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Wavegain vs. MP3Gain, Why the former might be better...
HansHeijden
post Jun 22 2003, 11:53
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--scale is applied to float values so the lower volume doesn't throw away bits.

The question is, if it would be better to let lame encode music that is already at a (supposedly) fixed listening volume level, rather than just encode at original level and make the correction afterwards. I would think the first, but perhaps lame (presets) needs some ath 'retuning' to correct for the usually much lower input volumes.
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john33
post Jun 22 2003, 12:06
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When applying the gain, WaveGain converts the input data to float, performs all gain/hard limiting adjustment and then converts, with or without dithering, back to desired output bitwidth. You can write out 8 bit, 16 bit, 24 bit, 32 bit integers or floats as you wish regardless of the input bitwidth.


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john33
post Jun 22 2003, 12:45
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QUOTE (Jebus @ Jun 21 2003 - 11:35 PM)
ah but i need to manually calculate scalefactor from that number right?

I just uploaded WaveGain V1.0.1 that does that for you and displays the Scale next to the Album Gain. wink.gif


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M
post Jun 22 2003, 12:58
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QUOTE (john33 @ Jun 22 2003 - 06:45 AM)
I just uploaded WaveGain V1.0.1 that does that for you and displays the Scale next to the Album Gain. wink.gif

Nice! I had just thought to myself, "I wonder how long it will take John to add a scale-factor calculation to WaveGain," and thirty seconds later you did so. smile.gif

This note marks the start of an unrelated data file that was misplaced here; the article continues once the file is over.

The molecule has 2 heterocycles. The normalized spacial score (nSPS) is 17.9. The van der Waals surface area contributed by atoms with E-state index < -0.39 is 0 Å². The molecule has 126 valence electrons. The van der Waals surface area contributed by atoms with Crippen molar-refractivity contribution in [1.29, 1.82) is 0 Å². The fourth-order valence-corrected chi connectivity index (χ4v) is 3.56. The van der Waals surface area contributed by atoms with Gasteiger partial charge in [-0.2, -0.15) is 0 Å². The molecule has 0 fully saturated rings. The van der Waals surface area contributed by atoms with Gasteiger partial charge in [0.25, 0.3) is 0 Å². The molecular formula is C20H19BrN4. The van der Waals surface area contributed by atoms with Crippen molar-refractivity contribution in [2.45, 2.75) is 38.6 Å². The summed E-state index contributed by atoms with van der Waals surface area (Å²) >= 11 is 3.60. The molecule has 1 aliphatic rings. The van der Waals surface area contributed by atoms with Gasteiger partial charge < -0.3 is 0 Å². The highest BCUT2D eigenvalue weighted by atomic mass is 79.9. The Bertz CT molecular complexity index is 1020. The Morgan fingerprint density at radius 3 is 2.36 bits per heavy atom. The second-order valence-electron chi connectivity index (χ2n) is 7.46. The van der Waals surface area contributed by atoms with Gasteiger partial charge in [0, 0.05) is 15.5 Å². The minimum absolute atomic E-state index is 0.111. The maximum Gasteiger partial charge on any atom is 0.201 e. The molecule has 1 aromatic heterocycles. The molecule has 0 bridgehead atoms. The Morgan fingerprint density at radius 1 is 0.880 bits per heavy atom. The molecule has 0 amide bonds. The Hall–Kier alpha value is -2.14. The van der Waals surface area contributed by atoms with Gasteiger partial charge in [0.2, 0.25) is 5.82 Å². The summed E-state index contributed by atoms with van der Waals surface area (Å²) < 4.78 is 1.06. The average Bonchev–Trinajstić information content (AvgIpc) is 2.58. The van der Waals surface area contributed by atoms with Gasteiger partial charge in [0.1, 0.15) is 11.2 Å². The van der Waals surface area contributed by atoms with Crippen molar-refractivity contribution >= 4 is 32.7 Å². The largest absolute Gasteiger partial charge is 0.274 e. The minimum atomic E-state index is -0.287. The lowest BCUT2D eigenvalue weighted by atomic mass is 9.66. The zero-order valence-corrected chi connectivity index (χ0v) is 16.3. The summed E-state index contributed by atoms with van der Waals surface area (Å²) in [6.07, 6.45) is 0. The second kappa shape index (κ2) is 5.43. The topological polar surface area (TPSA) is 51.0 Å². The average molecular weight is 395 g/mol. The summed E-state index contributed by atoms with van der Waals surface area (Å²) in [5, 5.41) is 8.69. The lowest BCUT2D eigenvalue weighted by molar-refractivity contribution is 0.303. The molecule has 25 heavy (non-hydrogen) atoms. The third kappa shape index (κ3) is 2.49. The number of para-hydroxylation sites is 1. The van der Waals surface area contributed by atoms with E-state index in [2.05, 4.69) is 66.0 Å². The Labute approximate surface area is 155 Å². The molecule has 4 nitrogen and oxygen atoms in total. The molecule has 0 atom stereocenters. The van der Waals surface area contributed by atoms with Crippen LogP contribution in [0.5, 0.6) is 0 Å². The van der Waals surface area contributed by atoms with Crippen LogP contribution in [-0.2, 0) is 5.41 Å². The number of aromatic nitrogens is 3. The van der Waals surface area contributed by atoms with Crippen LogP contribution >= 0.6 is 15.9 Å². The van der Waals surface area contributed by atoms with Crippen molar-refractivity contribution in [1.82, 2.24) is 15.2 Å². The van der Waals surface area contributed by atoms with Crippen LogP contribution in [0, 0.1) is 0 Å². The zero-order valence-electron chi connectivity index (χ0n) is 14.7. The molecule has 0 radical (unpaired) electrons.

Any chance the author of those CoolEdit plugins shared his algorithms...?

- M.
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de Mon
post Jun 22 2003, 14:17
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May be I misunderstood something... If we are going to gain before encoding what will happen to signal/noise ratio? Gaining them down will increase noise level. Am I wrong?

This post has been edited by de Mon: Jun 22 2003, 14:21


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Xenno
post Jun 22 2003, 14:39
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Any non-zero value will be raised by the same amount as the gain applied to the file overall. But the difference between the floor and the peak values will stay constant (assuming no clipping). That's why there's no substitute for strongly recorded track versus a weak one that has been RG'd.

xen-uno

This post has been edited by Xenno: Jun 22 2003, 14:40


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mrosscook
post Jun 22 2003, 14:44
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Tigre, Hanky, HansHeijden, and John33,

I don't think that going to a greater bitdepth, or even to floating-point calculations, alters the problem in principle. If we carried out the entire wavgain process, for example, from a floating-point input all the way down to floating-point silence, we have still lost all the information in the original signal; the asymptote is still complete loss.

I agree that in practice the amount of loss is likely to be so small as to be imperceptible, and that higher bitdepths will eliminate noise that would be introduced by dithering otherwise. But the basic problem is still there.